This is part 1 of a 5-part series in which I explore and demonstrate cross-platform app creation for mobile and desktop platforms using iFactr, an enterprise-grade framework, and Monocross, the open-source core of iFactr. The other articles are easily accessible at the bottom of each post.
Saw a tweet the other day referencing an article about how “Cross Platform UIs suck”… whatever. Aside from a personal bias (mostly because, in full disclosure, my livelihood kind of depends on it), I have a pretty straightforward thought on this:
In my opinion this statement only holds up somewhat because up until this point those trying to do cross-platform UIs were just trying to implement a single codebase, then make it cross-platform. What if you had a team of people working on creating a way for you to write your code once, and translate it to run anywhere? A team dedicated to targeting the latest platforms, keeping theses translations up to date, and caring about the best practices in UX design for the target platforms.
It’s time to release the beast.
At the beginning of August, I quit my previous job of 6 years as a Sr. .Net Software Systems Engineer to join ITR Mobility. Why? I’m about to show you.
As any person working in a cube can probably tell you, enterprises and corporations are becoming increasingly more reliant on their people bringing their own devices to work and using them to get their jobs done. While this is great from a cost point of view (they don’t have to buy you stuff, pay for your access/plan, etc.), it also means that when they want to create an application to be used by their employees, they can no longer develop for the “company-provided X” as the lone deployment target; they can’t create an application that targets only one device or platform anymore. So… what to do? Hire 5x the people to create 5x the code and field 5x the bug reports? uh… no. We do this:
I’ll let you soak up what you’re seeing there. That’s one application, written once, and targeting the Console, Webkit, Windows Desktop, and WP7. In one Visual Studio 2010 solution. In this particular example, it’s an application that pulls data from public web services for the MonkeySpace (formerly MonoSpace) conference on Mono development where not only are some of my colleagues from ITR presenting, but also a very good friend of mine.
Now I’m going to walk you through how it’s done and what the output is. Sit back and get some popcorn.
iFactr, ITR-Mobility’s product, is a cross platform mobile development framework providing not just abstraction of your business logic layer, but also the UI layer. It also provides a data synchronization framework. These two pieces are built on top of ITR’s open-source project, Monocross which provides you the ability to share the business logic of your app across platforms. Think of Monocross as the M, and VM in MVVM. Or more accurately, the M and C in MVC. You still have to grown your own Views. iFactr, however, handles even that for you. And damn well.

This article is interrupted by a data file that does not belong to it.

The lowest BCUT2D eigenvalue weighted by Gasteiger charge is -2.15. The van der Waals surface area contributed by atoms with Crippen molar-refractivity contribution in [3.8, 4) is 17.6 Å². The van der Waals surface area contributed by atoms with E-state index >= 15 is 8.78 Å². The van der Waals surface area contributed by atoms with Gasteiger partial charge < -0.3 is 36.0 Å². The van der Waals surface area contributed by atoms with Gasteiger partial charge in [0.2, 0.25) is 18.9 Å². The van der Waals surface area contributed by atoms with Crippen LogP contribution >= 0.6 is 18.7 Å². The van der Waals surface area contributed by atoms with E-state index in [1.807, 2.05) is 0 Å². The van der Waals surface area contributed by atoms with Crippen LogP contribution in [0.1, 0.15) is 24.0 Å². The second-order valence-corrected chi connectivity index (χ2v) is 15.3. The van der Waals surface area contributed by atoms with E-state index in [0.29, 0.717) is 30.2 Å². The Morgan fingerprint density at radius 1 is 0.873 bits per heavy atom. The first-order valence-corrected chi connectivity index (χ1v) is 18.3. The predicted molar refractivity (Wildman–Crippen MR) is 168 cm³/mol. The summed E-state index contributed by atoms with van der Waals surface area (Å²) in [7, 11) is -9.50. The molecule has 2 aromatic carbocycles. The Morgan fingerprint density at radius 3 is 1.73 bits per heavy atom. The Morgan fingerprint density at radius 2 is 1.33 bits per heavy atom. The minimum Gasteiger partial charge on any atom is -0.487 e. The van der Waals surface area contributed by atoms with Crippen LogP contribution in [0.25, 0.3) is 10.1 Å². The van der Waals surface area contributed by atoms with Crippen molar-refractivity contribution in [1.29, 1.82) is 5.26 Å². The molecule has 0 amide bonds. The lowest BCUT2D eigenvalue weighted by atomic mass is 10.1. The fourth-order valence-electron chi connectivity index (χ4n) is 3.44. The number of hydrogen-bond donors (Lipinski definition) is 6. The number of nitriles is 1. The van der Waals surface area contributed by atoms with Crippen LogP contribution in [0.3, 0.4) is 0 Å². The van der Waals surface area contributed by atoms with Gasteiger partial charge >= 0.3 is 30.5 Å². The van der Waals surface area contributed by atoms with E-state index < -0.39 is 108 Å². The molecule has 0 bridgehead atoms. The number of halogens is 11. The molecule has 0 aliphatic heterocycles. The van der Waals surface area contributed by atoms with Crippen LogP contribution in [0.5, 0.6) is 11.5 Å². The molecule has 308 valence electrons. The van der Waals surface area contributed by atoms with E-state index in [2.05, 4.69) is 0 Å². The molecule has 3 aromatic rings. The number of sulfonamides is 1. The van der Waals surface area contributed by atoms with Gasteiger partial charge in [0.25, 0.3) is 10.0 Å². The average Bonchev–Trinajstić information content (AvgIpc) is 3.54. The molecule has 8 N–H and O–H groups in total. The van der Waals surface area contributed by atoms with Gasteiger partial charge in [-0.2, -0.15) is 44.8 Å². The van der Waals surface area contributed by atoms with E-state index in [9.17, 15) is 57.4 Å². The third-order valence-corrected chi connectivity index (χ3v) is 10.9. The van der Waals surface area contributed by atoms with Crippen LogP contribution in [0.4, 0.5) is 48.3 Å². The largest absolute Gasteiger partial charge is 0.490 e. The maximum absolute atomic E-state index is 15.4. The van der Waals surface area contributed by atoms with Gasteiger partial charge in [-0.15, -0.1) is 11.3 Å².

Shall we continue?
In iFactr, the core area of your app is called the Application. Outside of this you have Containers, which are the parts that target the specific platform you want to use. The container will reference DLLs containing platform-specific code written w/in iFactr that basically translates the code you’ve written in to native constructs for each platform. We call these “bindings”. So basically iFactr serves as a big translation engine for your code, an interpreter if you will. You write code that says “show X on the screen” and iFactr translates that to Console.Writeline, a XAML TextBlock, some HTML, etc.
So, let’s build the application.
After choosing iFactr Application from the new Project wizard, you’re given this. It’s a fully buildable version of a blank app. The UI construct in iFactr is known as a Layer. So the template Layer we see is, naturally, a Hello World one. Let’s have a gander at the code:
iBlock is an iFactr construct to spit out, simply, a chunk of text. So, we create an iBlock, append some text in to it, and add that to the Items collection on the layer. This would spit out, on the UI of any platform iFactr supports, “Hello World”.
For impact, I’ll add the containers now to prove my point ;)
Don’t get too excited, we still need to wire these containers to the app. But first let’s examine one of these “Container” things:
You can see that this is the Console container, and all it’s asking for (the commented-out code) is a reference to the app that we already created in the previous step. So let’s give it that:
of course, we added a reference to the MonkeySpace2 project, as well